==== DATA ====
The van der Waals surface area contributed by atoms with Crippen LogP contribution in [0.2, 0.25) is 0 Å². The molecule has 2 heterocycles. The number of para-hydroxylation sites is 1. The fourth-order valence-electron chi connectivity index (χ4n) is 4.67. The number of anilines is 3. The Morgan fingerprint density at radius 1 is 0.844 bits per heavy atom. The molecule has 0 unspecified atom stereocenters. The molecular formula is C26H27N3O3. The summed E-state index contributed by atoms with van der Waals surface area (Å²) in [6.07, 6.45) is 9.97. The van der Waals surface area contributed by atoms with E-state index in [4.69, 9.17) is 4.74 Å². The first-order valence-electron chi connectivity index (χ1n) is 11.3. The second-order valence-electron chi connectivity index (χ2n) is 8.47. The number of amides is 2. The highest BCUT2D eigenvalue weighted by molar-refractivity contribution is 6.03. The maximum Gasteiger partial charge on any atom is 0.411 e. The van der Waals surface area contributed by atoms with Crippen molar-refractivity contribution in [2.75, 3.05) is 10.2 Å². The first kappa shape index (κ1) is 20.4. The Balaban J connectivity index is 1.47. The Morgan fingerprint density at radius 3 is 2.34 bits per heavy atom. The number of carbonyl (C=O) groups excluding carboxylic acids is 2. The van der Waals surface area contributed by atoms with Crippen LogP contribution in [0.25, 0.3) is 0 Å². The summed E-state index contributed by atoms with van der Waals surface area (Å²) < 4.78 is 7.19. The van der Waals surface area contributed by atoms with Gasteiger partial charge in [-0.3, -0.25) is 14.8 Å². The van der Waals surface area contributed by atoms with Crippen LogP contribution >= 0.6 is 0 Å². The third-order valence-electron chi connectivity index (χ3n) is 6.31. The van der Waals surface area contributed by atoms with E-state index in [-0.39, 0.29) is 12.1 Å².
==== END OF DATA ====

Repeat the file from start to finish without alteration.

The van der Waals surface area contributed by atoms with Crippen LogP contribution in [0.2, 0.25) is 0 Å². The molecule has 2 heterocycles. The number of para-hydroxylation sites is 1. The fourth-order valence-electron chi connectivity index (χ4n) is 4.67. The number of anilines is 3. The Morgan fingerprint density at radius 1 is 0.844 bits per heavy atom. The molecule has 0 unspecified atom stereocenters. The molecular formula is C26H27N3O3. The summed E-state index contributed by atoms with van der Waals surface area (Å²) in [6.07, 6.45) is 9.97. The van der Waals surface area contributed by atoms with E-state index in [4.69, 9.17) is 4.74 Å². The first-order valence-electron chi connectivity index (χ1n) is 11.3. The second-order valence-electron chi connectivity index (χ2n) is 8.47. The number of amides is 2. The highest BCUT2D eigenvalue weighted by molar-refractivity contribution is 6.03. The maximum Gasteiger partial charge on any atom is 0.411 e. The van der Waals surface area contributed by atoms with Crippen molar-refractivity contribution in [2.75, 3.05) is 10.2 Å². The first kappa shape index (κ1) is 20.4. The Balaban J connectivity index is 1.47. The Morgan fingerprint density at radius 3 is 2.34 bits per heavy atom. The number of carbonyl (C=O) groups excluding carboxylic acids is 2. The van der Waals surface area contributed by atoms with Crippen LogP contribution in [0.25, 0.3) is 0 Å². The summed E-state index contributed by atoms with van der Waals surface area (Å²) < 4.78 is 7.19. The van der Waals surface area contributed by atoms with Gasteiger partial charge in [-0.3, -0.25) is 14.8 Å². The van der Waals surface area contributed by atoms with Crippen LogP contribution >= 0.6 is 0 Å². The third-order valence-electron chi connectivity index (χ3n) is 6.31. The van der Waals surface area contributed by atoms with E-state index in [-0.39, 0.29) is 12.1 Å².